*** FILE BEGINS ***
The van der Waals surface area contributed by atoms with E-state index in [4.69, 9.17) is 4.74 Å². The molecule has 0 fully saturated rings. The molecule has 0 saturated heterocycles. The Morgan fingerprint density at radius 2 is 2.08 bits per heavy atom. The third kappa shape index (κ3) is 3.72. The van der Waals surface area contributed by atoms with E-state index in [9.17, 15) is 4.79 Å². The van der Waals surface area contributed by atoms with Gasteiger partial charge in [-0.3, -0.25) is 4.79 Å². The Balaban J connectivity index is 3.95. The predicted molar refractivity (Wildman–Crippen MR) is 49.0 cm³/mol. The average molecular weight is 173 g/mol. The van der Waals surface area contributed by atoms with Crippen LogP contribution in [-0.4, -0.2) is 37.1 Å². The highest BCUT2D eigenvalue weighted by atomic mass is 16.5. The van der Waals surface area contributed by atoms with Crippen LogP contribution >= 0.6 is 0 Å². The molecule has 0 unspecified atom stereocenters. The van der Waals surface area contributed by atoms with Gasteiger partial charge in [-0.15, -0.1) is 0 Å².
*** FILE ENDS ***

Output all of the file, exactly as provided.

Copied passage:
The van der Waals surface area contributed by atoms with E-state index in [4.69, 9.17) is 4.74 Å². The molecule has 0 fully saturated rings. The molecule has 0 saturated heterocycles. The Morgan fingerprint density at radius 2 is 2.08 bits per heavy atom. The third kappa shape index (κ3) is 3.72. The van der Waals surface area contributed by atoms with E-state index in [9.17, 15) is 4.79 Å². The van der Waals surface area contributed by atoms with Gasteiger partial charge in [-0.3, -0.25) is 4.79 Å². The Balaban J connectivity index is 3.95. The predicted molar refractivity (Wildman–Crippen MR) is 49.0 cm³/mol. The average molecular weight is 173 g/mol. The van der Waals surface area contributed by atoms with Crippen LogP contribution in [-0.4, -0.2) is 37.1 Å². The highest BCUT2D eigenvalue weighted by atomic mass is 16.5. The van der Waals surface area contributed by atoms with Crippen LogP contribution >= 0.6 is 0 Å². The molecule has 0 unspecified atom stereocenters. The van der Waals surface area contributed by atoms with Gasteiger partial charge in [-0.15, -0.1) is 0 Å².